• RCRA Hazardous Waste Regulations for Hospitals
    October 24, 2019
    11:30 am - 12:30 pm

Hospitals generate thousands of unique wastes and waste streams and leaders often struggle with meeting regulatory compliance requirements related to RCRA Hazardous Wastes. Often systemic issues are only uncovered during a government agency compliance inspection or a waste or chemical management incident. Since no single department typically is responsible for waste management, hospital risk management, (more…)


Streaming From, Allen, Texas, 75002, United States

TRI and P2 APR – Successfully Closing Out This Reporting Season

March reporting deadlines are still on the horizon. While you still have time, watch our uploaded January webinar and review our slides to assist in your first round of reporting. While you’re still finalizing your March reports, be mindful of the July 1st TRI and P2 Annual Progress Report just around the corner. We will host a live lunchtime webinar on March 28th to help you prepare for report requirements, report submittal and best methods for reducing waste and TRI releases. Texas’ Waste Reduction Policy Act of 1991 was adopted to prevent pollution in Texas. The Texas Commission on Environmental Quality (TCEQ) adopted the corresponding rule under 30 TAC 335 Subchapter Q, which requires small and large quantity generators of hazardous waste and TRI reporters to prepare a five-year P2 Plan and submit an Executive Summary of the plan to TCEQ. Large quantity generators and TRI reporters are also required
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VA Pharmacy Waste Program

The Veterans Administration (VA) contracted with W&M Environmental through it's GSA Schedule Contract to review the Pharmacy Waste Program of the Dallas VA Hospital. Pharmacy waste is a growing problem in the US and proactive organizations, such as the VA, have begun to implement programs to eliminate improper disposal of hazardous pharmaceuticals. W&M reviewed the current plans and processes and developed an implementation plan that meets the national VA and EPA directives, while at the same time saving the Dallas VA hospital a significant amount of money in disposal costs.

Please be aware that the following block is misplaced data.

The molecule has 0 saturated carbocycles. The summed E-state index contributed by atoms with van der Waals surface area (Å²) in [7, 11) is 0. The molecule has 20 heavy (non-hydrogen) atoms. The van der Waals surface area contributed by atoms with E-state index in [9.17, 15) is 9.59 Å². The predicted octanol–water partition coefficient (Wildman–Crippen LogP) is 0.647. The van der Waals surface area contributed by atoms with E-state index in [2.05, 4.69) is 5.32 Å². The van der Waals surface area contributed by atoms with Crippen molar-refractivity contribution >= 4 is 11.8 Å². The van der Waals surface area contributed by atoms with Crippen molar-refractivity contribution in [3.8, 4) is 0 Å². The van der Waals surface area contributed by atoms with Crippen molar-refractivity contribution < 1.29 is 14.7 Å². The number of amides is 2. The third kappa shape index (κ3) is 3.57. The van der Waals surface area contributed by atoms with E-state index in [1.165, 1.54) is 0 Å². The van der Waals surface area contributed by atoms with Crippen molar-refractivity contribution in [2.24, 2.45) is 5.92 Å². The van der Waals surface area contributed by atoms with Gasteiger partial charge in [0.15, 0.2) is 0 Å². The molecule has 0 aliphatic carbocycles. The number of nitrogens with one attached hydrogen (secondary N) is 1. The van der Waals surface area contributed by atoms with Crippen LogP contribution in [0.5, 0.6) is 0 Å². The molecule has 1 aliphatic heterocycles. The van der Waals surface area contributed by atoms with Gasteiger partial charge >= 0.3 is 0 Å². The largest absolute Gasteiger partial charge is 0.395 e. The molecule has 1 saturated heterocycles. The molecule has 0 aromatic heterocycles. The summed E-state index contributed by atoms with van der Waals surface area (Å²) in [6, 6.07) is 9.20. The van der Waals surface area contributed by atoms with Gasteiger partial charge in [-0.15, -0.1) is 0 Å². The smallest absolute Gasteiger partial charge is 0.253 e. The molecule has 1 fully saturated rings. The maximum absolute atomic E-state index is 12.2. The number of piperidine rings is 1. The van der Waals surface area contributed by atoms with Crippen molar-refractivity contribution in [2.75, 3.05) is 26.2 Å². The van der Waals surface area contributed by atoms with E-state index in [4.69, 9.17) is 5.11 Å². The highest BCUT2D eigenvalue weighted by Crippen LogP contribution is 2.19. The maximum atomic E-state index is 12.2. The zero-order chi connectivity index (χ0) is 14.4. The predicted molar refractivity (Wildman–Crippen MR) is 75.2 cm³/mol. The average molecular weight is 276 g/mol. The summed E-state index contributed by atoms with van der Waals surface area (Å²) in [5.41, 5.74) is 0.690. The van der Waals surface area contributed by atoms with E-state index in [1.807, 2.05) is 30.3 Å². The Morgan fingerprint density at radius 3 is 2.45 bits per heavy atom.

Houston Registration – Hazardous Waste Mangement Training

When:    Wednesday, October 1, 2014 Where:   Bay Oaks Country Club 14545 Bay Oaks Blvd., Houston Price:     $495 before August 31 $550 after September 1 Registration includes:  Training materials, breakfast, lunch buffet, and afternoon snack will be provided.

EPA reports that Wal-Mart admits violating Hazardous Waste Laws

Wal-Mart Stores Inc. pleaded guilty today in cases filed by federal prosecutors in Los Angeles and San Francisco to six counts of violating the Clean Water Act by illegally handling and disposing of hazardous materials at its retail stores across the United States. The Bentonville, Ark.-based company also pleaded guilty today in Kansas City, Mo., to violating the Federal Insecticide, Fungicide and Rodenticide Act (FIFRA) by failing to properly handle pesticides that had been returned by customers at its stores across the country. As a result of the three criminal cases brought by the Justice Department, as well as a related civil case filed by the U.S. Environmental Protection Agency (EPA), Wal-Mart will pay approximately $81.6 million for its unlawful conduct. Coupled with previous actions brought by the states of California and Missouri for the same conduct, Wal-Mart will pay a combined total of more than $110 million to resolve
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EPA releases Hazardous Waste Determination Evaluation

EPA conducted a survey to evaluate compliance with RCRA Hazardous Waste determination and has recently released the results of that study and we wanted to share key information with you. EPA’s Resource Conservation and Recovery Act (RCRA) Subtitle C regulations are designed as a cradle-to-grave system to ensure proper hazardous waste (HW) management and thereby protect human health and the environment. RCRA’s HW determination regulations (40 CFR 262.11), require entities that generate waste to determine if it is a HW. The average non-compliance rate with RCRA HW determination regulations across the United States is 34 percent, based on an analysis of HW determination violations identified during EPA or EPA-contractor led comprehensive evaluation investigations recorded in RCRAInfo over the last 10 years. The following five sectors have the highest HW determination non-compliance rates: 1. Printed circuit board manufacturing 2. Copper foundries 3. Hospitals 4. Colleges, universities, and professional schools 5. Fabricated structural metal manufacturing